Monday 6 October 2014

First Impressions: Kamen Rider Drive

Kamen Rider Drive

Motorbikes are so 1971, 2014 is all about cars! That's right, Kamen Rider Gaim is over and its time for a new Rider that does things a little bit differently. 2014-15's Rider goes by the name of Kamen Rider Drive, swapping out the franchise's signature motorcycle completely in favour of a car (yes Kamen Rider Black RX had a car, but he still had a bike at the same time). The 16th Heisei era Kamen Rider series and 25th overall sees Rider veterans Riku Sanjo and Ryuta Tasaki return as lead writer and director respectively - something they last did on 2009-10's Kamen Rider W.

Six months ago, a massive catastrophe known as the "Global Freeze" happened where time slowed down and strange monsters attacked all over the Earth. During the freeze, elite Metropolitan Police Officer Shinnosuke Tomari's partner was killed in an accident, leaving Shinnosuke traumatised and later demoted to the police's Special Investigations Division. When the monsters show up again in the present day, a deflated Shinnosuke regains his drive with the help of a talking belt and fellow officer Kiriko Shijima. Using devices known as 'Shift Cars' that allow Shinnosuke to move normally during the time slowdown caused by the monsters, he becomes Kamen Rider Drive and battles them using a variety of tire-based weapons unlocked by the various Shift Cars.

If you haven't been keeping up with spoilers or news for Kamen Rider Drive, then the first episode maintains a brilliant sense of mystery. We find out next to nothing about what these monsters (which are called Roidmudes, though this will be properly revealed later) are or what they truly want, only the powers they have and the devastation their capable of. The opening prelude of the Global Freeze really helps set the scene of showing how dangerous these creatures are, as well as the backstory behind Shinnosuke's current state-of-mind. Looks like the Riders' aren't quite out of their lingering attachment to the dead just yet.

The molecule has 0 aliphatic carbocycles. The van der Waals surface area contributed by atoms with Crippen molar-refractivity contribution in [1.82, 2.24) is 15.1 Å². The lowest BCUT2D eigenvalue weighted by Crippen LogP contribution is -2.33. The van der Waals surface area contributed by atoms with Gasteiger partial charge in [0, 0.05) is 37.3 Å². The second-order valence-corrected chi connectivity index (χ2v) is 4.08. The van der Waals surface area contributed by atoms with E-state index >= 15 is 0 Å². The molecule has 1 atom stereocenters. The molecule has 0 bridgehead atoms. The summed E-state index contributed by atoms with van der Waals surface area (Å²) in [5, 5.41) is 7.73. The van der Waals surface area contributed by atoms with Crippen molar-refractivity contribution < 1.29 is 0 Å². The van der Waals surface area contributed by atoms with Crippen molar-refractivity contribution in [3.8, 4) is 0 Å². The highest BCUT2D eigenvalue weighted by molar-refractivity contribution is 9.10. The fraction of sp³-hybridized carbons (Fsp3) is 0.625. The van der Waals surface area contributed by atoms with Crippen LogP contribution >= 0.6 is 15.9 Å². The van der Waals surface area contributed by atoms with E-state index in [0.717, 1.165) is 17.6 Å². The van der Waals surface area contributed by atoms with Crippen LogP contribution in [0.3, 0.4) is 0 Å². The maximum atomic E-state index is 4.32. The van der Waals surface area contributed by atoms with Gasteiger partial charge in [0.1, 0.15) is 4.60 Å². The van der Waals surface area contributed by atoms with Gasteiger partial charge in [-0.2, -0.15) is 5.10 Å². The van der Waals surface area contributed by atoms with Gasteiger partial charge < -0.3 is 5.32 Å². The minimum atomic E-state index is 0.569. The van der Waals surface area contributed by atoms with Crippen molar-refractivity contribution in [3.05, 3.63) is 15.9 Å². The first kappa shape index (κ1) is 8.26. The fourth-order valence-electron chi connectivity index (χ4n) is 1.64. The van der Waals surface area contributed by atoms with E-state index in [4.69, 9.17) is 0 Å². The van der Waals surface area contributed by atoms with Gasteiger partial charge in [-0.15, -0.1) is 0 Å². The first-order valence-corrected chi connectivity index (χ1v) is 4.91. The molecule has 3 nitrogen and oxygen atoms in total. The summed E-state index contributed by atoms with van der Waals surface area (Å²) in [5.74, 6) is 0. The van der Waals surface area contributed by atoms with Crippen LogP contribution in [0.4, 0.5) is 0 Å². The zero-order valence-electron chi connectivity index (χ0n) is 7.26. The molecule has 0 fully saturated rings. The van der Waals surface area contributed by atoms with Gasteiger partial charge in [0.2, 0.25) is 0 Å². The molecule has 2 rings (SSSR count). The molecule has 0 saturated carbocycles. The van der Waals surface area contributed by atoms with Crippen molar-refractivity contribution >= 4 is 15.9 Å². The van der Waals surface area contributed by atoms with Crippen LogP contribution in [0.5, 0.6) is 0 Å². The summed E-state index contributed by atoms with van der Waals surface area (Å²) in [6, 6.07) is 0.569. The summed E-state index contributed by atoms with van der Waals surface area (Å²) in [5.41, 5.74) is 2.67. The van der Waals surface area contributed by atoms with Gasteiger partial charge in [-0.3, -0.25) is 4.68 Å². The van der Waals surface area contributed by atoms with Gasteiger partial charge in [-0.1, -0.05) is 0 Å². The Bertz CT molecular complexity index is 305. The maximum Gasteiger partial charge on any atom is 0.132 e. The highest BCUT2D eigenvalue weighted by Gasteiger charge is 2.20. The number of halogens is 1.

Centring around the exploits of the Special Investigations Division also means that Drive is a show that should hopefully take its extended cast relatively seriously in terms of exposure. This episode really only focuses on Shinnosuke and Kiriko, but we also meet the four other members that make up the Division and hopefully they'll get their proper introductions in the near future. Shinnosuke himself is a bit of an odd character to place at the moment - it's suggested he has a history as an elite police officer, but since his partner's death he's become somewhat of a lazy slacker. The end of the episode sees him regain some of that steam, culminating in him becoming Drive and ultimately a hero. I certainly see shades of Shotaro from Kamen Rider W in him, only he has a talking belt as a partner and that's infinitely cooler. Kiriko also does her fair share of ass kicking, and as far as first impressions go is shaping up to be an awesome female lead. There's still plenty of time for that to get screwed up somewhere, but let's remain positive for now shall we?

Finally it all comes down to the big fight scene where Kamen Rider Drive makes his debut, and this is where the show really gets to strut its stuff. Visually it's already beginning to put Kamen Rider Gaim to shame. The suit itself is gorgeous - with the intricately detailed black sections really working with that glossy hot rod red. The Shift Car/tire gimmick was something that made me feel extremely skeptical on paper, but onscreen Toei have really managed to pull making it look impressive AND wanting me to buy the Shift Cars. Powers from little toy cars may seem incredibly dumb, but seeing them zip around magically appearing roads and taking on monsters single handedly is incredibly cool. Meanwhile Trideron in this episode alone has more exposure than some Rider bikes in more recent years, so perhaps this shake up is exactly what the franchise needed to keep the "Rider" side of things properly intact. As for that Rider kick...well, watch the episode and see for yourself.

There are probably still many lamenting over the loss of Gaim, but if this first episode is anything to go by Kamen Rider Drive should more than comfortably fill the fruit-shaped hole that was left by it. It's far too early to tell whether Drive will turn out to be a better or even equally good series just yet, but with W's production team returning we at least have a good indication of it's overall quality. An interesting premise, slick visuals, a likeable extended cast are more than enough to show this is more than just a series that'll rely its big shakeup from a longtime Kamen Rider staple.

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